Rob Bell, Harold Camping, and Deviations from the Truth

According to Harold Camping: Judgment Day is this Saturday. According to Rob Bell: Don’t worry about it because “love wins”.

Camping and Bell both leave me scratching my head wondering if these men (and others like them) are reading from the same Bible as me. Have they found a new insight no one else has found? Or did they both come down with a bad case of exegesis?

I’ve been studying 2 Timothy 2:14-26 for the past few weeks and I think there are several insights in this passage about how to handle those who “deviate from the truth”.

Diligently Study the Word

The best way to understand if a false teaching needs to be challenged (or even if it is a false teaching) is to know the truth.

2 Timothy 2:15 says,

Be diligent to present yourself approved to God, a worker who doesn’t need to be ashamed, correctly teaching the word of truth.

I won’t be held accountable for Rob Bell or Harold Camping’s teaching but I will be held accountable for my own. Will my teaching gain man’s approval or God’s? Will I eventually be ashamed of my teaching?

Before I respond to someone to correct, instruct, or teach, have I thoroughly sought to understand them? Have I carefully considered what the Bible says about the issue? As we read and study and memorize the real thing it’s easier to spot the counterfeit and know how to appropriately respond.

The Resurrection Was A Mass Hallucination! Really?

The resurrection of Jesus is hard to believe. The most we can expect for someone to return from the dead is minutes, not hours, and certainly not days. If someone claimed to have been dead for three days we would find it hard to believe and hard to prove. Much less if it happened nearly 2,000 years ago. How would we even begin to think historically (and rationally) about such a claim?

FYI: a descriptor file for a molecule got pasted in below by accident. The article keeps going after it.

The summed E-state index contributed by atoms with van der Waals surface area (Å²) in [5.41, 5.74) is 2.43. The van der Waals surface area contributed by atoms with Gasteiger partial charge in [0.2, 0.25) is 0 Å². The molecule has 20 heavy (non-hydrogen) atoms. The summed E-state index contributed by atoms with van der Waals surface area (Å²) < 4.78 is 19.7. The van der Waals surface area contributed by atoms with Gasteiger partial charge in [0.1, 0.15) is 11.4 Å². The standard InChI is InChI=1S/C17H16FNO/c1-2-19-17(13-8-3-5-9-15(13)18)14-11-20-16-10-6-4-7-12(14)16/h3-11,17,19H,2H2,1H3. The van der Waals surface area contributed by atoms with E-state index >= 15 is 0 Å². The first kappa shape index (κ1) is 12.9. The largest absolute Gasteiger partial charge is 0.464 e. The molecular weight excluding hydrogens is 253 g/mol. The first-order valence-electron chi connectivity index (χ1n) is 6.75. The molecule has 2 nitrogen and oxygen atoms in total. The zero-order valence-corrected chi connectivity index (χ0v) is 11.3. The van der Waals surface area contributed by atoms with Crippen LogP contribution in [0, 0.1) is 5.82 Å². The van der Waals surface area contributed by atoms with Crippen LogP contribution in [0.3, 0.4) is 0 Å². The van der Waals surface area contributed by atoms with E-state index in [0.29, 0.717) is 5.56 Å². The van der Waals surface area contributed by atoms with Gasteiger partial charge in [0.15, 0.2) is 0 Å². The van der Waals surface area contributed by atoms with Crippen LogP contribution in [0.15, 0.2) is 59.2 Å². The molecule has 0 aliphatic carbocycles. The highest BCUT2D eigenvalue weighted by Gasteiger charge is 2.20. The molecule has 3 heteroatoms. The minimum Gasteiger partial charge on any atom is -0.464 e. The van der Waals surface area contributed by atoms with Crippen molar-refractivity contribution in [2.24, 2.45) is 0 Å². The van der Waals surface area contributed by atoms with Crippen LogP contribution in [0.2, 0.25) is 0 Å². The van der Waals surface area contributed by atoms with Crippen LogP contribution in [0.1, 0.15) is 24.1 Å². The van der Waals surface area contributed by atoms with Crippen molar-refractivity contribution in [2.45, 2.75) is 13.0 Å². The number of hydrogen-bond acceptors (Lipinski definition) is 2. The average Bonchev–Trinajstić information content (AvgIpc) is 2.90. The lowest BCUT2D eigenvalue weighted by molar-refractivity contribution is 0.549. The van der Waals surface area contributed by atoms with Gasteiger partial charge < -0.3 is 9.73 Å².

Yet, the resurrection is the most plausible explanation for the historical “facts in evidence”. In his book, The Resurrection of Jesus: A New Historiographical Approach, Mike Licona does an amazing job of outlining a) how to conduct historiographical research and b) how the resurrection of Jesus is the best explanation of the “historical bedrock” that is accepted by virtually all New Testament scholars (which includes Jewish scholars, liberal scholars, atheist and agnostic scholars, evangelical scholars, etc. who study the Bible for academic purposes).

Historical Bedrock

So what is the historical bedrock? Licona informs us that apologist and theologian Gary Habermas has completed an academic review of 3,400 scholarly books and journal articles written on the resurrection of Jesus since 1975. An overwhelming majority of those scholars, whether skeptics or believers, will grant a high probability of historicity to the following four events:

Did Jesus Claim to be God? [Matthew]

I have talked with a lot of people who argue that Jesus never said the words, “I am God.” So, if that were true, why does orthodox Christianity teach that Jesus is, in fact, God in the flesh?

First, I would say that the Gospels present us with four perspectives on the life, teaching, death, and resurrection of Jesus and I find them to be trustworthy. We have these four witnesses to the divinity of Jesus who are quoting Him and giving us a record of His activity on earth.

As I have studied the Gospels and the languages and culture of these early followers of Jesus, it is clear that they were thoroughly convinced of Jesus’ divinity and that they
communicated that fact very clearly to their original audience. They showed that Jesus
was God both by what He did and by what He said.

Jesus’ Actions Confirm His Divinity

The Gospels are filled with all of the evidence for Jesus’ divinity, so for the sake of this post I’ll highlight just a few events in the life of Jesus from the Gospel of Matthew.

Matthew 1:23

See, the virgin will become pregnant and give birth to a son, and they will name Him Immanuel, which is translated ‘God is with us.’

It’s not every day that a virgin conceives and the significance of the baby Jesus fulfilling prophecy and being named “God is with us” isn’t lost on Matthew’s Jewish audience.